|Publication number||US6643380 B2|
|Application number||US 09/773,166|
|Publication date||Nov 4, 2003|
|Filing date||Jan 31, 2001|
|Priority date||Feb 2, 2000|
|Also published as||DE10004408C1, DE50111474D1, EP1122977A2, EP1122977A3, EP1122977B1, US20010012374|
|Publication number||09773166, 773166, US 6643380 B2, US 6643380B2, US-B2-6643380, US6643380 B2, US6643380B2|
|Original Assignee||Paragon Ag|
|Export Citation||BiBTeX, EndNote, RefMan|
|Patent Citations (5), Referenced by (9), Classifications (5), Legal Events (5)|
|External Links: USPTO, USPTO Assignment, Espacenet|
The invention relates to a microphone module with the features described in the preamble to claim 1.
A body vibration pickup microphone is known from DE 43 10 793 A1 for installation in a helmet (motorcycle, fire brigade, etc.), with which a flat basic body can be secured by means of an abrasive contact closure system to the inside of the helmet, and the microphone is arranged in a rubber bellows element located on the opposite side of the basic body, so that, when the helmet is put on, it is pressed against the head, and, on speaking, it picks up the surface-borne sound conducted to the surface of the skull. The flat basic body also contains a motherboard with the microphone amplifier.
Also known from DE 195 45 760 C1 is a digital audio device, in which the microphone amplifier is surrounded inside the audio device housing by its own shielding arrangement, in which provision is also made for an A/D converter, so that the complete analog input part of the audio device is screened against electromagnetic scatter interference.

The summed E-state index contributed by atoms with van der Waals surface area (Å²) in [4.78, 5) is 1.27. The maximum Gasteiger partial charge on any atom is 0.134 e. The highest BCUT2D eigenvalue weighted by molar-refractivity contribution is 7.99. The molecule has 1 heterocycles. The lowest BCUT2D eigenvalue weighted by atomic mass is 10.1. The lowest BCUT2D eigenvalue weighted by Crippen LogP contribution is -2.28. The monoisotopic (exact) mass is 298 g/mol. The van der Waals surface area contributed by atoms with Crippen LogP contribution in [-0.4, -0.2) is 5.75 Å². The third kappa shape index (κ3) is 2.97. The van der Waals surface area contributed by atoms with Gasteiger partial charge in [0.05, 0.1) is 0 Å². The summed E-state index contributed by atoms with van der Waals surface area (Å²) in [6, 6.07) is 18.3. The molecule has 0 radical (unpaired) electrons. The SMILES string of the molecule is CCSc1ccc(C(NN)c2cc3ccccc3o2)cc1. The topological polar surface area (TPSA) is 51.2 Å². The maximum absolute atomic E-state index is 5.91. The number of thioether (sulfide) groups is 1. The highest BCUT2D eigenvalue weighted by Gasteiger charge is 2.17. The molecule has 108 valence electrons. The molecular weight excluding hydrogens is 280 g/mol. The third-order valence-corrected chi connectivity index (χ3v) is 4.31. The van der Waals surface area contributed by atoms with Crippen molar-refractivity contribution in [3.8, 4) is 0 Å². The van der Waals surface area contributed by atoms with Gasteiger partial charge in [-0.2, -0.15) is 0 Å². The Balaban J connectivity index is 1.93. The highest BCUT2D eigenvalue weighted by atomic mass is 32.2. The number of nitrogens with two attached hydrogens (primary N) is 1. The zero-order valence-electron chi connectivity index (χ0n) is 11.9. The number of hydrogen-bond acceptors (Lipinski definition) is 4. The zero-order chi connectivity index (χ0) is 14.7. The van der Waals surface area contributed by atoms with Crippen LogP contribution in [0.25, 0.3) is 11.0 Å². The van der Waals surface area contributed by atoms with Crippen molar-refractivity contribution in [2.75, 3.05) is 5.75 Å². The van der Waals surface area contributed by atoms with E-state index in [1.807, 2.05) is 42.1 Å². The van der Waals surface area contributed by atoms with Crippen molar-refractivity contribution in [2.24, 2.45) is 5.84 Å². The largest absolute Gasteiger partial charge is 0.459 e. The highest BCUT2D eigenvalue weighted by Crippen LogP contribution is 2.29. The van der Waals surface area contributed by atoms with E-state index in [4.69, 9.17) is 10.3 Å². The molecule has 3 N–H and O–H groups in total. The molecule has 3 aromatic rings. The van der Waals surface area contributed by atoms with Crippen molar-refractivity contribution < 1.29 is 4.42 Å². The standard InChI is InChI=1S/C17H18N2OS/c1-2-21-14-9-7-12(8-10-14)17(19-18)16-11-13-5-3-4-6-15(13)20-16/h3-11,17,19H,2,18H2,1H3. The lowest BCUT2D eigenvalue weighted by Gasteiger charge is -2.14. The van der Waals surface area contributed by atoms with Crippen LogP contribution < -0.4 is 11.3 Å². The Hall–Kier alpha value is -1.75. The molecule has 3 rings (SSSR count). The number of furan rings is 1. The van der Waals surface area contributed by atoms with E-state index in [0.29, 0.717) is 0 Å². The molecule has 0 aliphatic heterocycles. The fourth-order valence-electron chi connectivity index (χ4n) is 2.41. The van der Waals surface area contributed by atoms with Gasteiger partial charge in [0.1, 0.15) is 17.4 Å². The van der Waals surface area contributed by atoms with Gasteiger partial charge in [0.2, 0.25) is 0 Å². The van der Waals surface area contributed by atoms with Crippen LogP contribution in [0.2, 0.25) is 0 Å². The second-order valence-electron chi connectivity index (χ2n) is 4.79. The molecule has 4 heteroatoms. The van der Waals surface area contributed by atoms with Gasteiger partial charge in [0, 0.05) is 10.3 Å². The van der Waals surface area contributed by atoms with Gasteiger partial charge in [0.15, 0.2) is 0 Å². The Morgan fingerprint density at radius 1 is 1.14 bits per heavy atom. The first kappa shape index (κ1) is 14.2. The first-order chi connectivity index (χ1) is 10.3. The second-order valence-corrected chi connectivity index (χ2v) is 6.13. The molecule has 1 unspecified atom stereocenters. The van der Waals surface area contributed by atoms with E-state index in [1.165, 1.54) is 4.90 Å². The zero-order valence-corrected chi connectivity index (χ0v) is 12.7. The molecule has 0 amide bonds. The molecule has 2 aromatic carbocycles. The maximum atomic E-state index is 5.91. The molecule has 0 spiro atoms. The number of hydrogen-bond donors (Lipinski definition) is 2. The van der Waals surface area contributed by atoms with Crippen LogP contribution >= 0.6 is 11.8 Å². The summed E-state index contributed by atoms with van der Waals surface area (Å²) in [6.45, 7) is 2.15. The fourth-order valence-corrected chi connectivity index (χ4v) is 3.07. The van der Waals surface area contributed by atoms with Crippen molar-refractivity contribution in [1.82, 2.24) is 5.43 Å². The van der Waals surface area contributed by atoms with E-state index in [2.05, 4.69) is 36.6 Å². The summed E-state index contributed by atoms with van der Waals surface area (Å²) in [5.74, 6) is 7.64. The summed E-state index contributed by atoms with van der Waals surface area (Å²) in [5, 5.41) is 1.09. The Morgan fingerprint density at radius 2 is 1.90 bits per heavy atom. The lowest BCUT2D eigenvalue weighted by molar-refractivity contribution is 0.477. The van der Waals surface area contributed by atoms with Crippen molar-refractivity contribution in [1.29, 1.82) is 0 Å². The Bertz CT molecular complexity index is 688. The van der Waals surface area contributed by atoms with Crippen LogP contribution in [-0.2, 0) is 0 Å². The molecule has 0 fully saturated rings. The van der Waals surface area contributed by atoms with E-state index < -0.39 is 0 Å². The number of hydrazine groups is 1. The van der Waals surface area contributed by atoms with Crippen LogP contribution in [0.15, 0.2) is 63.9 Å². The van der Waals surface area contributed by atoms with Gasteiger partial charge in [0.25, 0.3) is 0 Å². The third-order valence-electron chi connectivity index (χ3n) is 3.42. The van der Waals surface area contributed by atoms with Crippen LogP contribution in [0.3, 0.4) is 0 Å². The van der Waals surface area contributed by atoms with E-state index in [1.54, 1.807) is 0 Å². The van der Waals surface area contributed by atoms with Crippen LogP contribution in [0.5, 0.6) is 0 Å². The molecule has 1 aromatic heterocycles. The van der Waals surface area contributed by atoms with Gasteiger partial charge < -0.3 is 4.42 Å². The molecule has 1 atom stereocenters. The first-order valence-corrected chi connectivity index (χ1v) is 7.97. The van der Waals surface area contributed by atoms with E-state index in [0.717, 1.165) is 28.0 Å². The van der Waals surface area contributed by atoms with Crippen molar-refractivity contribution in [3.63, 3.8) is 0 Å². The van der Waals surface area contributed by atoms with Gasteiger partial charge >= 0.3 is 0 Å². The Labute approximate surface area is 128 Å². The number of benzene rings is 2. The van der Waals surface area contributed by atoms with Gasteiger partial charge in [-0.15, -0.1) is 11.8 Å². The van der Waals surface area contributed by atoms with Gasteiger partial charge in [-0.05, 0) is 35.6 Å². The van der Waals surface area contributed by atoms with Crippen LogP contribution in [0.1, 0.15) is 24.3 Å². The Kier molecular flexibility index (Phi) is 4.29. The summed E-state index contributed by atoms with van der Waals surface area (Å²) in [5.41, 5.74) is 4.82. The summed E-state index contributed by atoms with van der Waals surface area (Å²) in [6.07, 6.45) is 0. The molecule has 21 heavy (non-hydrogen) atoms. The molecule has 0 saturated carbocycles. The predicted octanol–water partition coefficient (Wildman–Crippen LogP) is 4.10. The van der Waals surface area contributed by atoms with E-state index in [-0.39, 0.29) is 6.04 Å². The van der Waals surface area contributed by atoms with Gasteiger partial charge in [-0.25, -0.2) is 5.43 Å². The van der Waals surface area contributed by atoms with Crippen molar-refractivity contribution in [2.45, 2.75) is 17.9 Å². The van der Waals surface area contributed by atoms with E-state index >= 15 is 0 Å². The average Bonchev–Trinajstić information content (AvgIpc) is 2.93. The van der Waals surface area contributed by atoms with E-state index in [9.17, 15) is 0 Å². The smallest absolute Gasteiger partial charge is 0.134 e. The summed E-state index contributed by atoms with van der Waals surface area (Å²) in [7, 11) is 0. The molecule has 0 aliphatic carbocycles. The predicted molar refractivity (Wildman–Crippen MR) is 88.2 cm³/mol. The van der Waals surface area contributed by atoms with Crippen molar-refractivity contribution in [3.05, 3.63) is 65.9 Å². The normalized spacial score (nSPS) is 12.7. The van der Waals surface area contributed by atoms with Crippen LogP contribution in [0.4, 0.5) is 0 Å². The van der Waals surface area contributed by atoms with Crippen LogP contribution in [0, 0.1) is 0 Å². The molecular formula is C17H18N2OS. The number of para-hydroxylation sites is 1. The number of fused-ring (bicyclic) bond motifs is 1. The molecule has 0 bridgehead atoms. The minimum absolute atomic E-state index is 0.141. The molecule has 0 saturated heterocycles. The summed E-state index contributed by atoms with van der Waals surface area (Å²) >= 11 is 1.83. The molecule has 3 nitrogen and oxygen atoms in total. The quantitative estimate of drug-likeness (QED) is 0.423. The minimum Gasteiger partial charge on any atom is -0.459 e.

For different application purposes, such as hands-free communications systems in car telephones, mobile radio systems, paging systems, etc., microphone modules are used in which the microphone capsule is assembled directly with a pre-amplifier, so that the weak microphone signals are impeded as little as possible by radiation scatter interference, which impair the understandability of the system. The pre-amplifier is formed on a printed circuit board, on which the microphone capsule is secured by means of a rubber retaining element, and to shield the amplifier a shielding cover is placed onto the circuit board on both sides, which both shields the components on the one side, as well as shielding the printed circuit paths on the other, against environmental interference.
The objective on which the invention is based is of improving such a microphone module in respect of its shielding capacity against interference scatter (immission of electromagnetic waves), with the possibility of retaining the directional characteristics of the microphone, and if possible of improving them.
This objective is achieved by the features described in claim 1. Further embodiments of the invention are characterised in the subclaims.
By the use of printed circuit board lamination coating as shield, instead of for forming the conductor paths, an individual shielding of the lamination coating side of the printed circuit board becomes superfluous, so that only the component fitting side, on which the connection conductors are provided for, needs to be shielded. The invention makes provision in this connection for a half-liner or trough, the walls of which are soldered all around with the circuit board lamination coating, so that a connection is obtained which is absolutely tight against interference scatter. The microphone capsule, half of which is metallised on its rear side, can readily be soldered to this trough or tub, in which situation its metal housing forms a continuous contact with the shield trough, which is intensified by pressure from outside when the module is inserted into a housing. The metallisation on the rear side of the microphone capsule can likewise be easily soldered in with the metal lamination coating of the printed circuit board, as a result of which on the one hand the microphone is secured to the printed circuit board, and, on the other, a good shield effect can also be achieved between the microphone capsule and the printed circuit board.